Stela N, depicting King K'ac Yipyaj Chan K'awiil ("Smoke Shell"), as drawn by Frederick Catherwood in 1839

A stele[1] is a stone or wooden slab, mostly taller than it is wide, that is built so that people will remember something when they look at it. Mostly it is decorated with the names and titles of the person that shall remind of. This is inscribed, carved in relief or painted onto the slab.

History and function

Stelae were also used as territorial markers, as the boundary stelae of Akhenaten at Amarna,[2] or to commemorate military victories.[3] They were widely used in the Mesopotamia, Greece, Egypt, Ethiopia, and, quite independently, in China and some Buddhist cultures, and, more surely independently, by Mesoamerican civilisations, especially the Olmec[4] and Maya.[5] The huge number of stelae that survive from ancient Egypt and in Central America are one of the largest and most significant sources of information on those civilisations.

Unfinished standing stones, set up without inscriptions from Libya in North Africa to Scotland were monuments of pre-literate Megalithic cultures in the Late Stone Age.

An obelisk is a specialized kind of stele. The Celtic high crosses of Ireland, Scotland, and Wales are specialized stelae. Likewise, the totem pole of North and South America is a type of stelae. Gravestones are also kinds of stelae.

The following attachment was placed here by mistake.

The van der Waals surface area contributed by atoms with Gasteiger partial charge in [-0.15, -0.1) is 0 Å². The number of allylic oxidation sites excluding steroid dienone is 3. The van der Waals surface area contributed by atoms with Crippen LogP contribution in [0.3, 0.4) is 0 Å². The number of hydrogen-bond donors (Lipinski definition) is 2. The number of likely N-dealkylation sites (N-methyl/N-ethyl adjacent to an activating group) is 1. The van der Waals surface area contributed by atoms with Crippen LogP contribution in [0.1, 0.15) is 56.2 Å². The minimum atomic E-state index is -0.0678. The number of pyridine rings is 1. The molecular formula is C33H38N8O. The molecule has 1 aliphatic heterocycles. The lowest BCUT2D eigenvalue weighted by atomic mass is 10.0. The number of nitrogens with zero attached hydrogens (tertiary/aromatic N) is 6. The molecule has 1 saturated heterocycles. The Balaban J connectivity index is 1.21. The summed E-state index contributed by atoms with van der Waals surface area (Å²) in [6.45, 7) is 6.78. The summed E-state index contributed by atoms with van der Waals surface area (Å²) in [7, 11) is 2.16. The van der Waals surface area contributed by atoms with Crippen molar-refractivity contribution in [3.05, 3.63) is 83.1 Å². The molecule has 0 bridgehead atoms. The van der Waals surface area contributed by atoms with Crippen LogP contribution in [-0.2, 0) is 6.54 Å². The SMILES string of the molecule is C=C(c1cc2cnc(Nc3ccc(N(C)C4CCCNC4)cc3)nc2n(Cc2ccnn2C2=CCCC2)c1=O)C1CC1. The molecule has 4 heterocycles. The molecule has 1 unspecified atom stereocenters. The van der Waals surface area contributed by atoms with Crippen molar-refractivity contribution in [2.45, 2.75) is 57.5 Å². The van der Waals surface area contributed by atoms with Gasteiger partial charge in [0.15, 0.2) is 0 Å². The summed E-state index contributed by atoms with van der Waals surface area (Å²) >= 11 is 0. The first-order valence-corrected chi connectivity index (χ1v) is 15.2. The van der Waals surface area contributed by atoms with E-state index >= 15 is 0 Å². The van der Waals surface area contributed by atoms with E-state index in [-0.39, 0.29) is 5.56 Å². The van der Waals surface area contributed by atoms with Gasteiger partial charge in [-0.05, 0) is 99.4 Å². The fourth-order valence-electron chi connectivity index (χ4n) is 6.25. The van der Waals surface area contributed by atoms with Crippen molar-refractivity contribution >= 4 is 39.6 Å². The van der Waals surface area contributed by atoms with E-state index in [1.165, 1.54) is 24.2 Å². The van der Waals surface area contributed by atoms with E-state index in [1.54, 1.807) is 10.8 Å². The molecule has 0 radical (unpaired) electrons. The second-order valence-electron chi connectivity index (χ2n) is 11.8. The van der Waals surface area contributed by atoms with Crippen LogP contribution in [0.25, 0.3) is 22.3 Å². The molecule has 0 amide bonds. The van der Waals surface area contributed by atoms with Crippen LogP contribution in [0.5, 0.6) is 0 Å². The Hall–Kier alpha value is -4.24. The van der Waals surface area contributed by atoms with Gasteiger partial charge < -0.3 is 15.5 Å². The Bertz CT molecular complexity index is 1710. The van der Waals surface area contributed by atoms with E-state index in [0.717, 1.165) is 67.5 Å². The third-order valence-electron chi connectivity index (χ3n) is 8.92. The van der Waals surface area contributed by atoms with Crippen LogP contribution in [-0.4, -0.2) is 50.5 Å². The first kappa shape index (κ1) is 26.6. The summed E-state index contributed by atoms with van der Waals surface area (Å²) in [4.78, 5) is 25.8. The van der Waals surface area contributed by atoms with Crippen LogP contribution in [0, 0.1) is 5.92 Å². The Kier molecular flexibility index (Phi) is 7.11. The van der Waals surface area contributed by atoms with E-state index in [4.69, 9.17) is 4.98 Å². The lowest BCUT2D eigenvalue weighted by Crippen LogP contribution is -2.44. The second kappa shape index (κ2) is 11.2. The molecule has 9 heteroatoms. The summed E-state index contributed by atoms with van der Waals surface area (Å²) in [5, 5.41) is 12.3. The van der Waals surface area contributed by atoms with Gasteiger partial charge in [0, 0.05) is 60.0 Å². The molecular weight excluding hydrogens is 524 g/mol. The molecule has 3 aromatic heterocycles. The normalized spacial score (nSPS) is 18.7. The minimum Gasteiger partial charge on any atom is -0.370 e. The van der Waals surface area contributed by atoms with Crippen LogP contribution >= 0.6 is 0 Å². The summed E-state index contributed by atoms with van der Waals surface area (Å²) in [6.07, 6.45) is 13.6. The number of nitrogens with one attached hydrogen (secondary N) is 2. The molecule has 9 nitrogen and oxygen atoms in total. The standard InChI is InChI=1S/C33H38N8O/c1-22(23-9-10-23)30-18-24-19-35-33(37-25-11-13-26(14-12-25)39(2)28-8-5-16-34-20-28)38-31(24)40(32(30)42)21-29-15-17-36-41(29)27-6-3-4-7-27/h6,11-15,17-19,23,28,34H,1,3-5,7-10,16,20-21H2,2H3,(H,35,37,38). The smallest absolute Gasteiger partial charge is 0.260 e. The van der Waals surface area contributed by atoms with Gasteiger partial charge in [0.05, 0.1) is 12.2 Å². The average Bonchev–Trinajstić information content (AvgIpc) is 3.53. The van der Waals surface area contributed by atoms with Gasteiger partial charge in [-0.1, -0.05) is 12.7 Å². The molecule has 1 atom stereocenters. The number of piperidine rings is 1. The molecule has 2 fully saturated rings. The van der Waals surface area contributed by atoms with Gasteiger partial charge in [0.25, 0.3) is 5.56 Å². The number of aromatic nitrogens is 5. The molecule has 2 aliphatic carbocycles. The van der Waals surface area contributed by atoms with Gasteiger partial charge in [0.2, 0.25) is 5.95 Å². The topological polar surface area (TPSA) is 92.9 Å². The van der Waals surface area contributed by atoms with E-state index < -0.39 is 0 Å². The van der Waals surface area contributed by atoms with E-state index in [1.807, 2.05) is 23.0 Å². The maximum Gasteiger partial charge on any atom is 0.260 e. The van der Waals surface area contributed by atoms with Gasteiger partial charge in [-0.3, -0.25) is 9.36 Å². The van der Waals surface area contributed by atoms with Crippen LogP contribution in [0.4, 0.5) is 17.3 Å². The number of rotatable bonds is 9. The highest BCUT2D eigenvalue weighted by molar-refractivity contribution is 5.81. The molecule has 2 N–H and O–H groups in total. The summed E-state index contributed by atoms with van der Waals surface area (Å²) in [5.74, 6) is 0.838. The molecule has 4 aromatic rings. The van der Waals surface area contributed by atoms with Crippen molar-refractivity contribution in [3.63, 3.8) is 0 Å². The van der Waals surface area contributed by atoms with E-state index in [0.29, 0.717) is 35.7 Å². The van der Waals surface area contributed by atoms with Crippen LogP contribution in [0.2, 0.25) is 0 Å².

In 2004 the architect Peter Eisenman created a field of some 2,700 blank stelae, the Memorial to the Murdered Jews of Europe in Berlin[6] to memory of the Holocaust.

Notable individual stelae


Stele Media

Related pages


  • John Boardman ed., The Cambridge Ancient History, Part 1, 2nd Edition, ISBN 9780521224963
  • Christopher A. Pool, Olmec Archaeology and Early Mesoamerica, Cambridge University Press 2007 (ISBN 9780521783125)
  • Karen E. Till, The New Berlin: Memory, Politics, Place, University of Minnesota Press 2005

Footnotes and references

  1. from Greek: στήλη, stēlē, how to say: /ˈstiːli/; plural: stelae, Greek: στῆλαι, stēlai, how to say: /ˈstiːlaɪ/; also found: Latinised singular stela and Anglicised plural steles
  2. Memoirs By Egypt Exploration Society Archaeological Survey of Egypt 1908, p. 19
  3. e.g. Piye's victory stela (M. Lichtheim, Ancient Egyptian Literature Vol 3, The University of California Press 1980, , pp.66ff) or Shalmaneser's stela at Saluria (Boardman, op.cit, p.335)
  4. Pool, op.cit., p.265
  5. Pool, op.cit., p.277
  6. Till, op.cit., p.168

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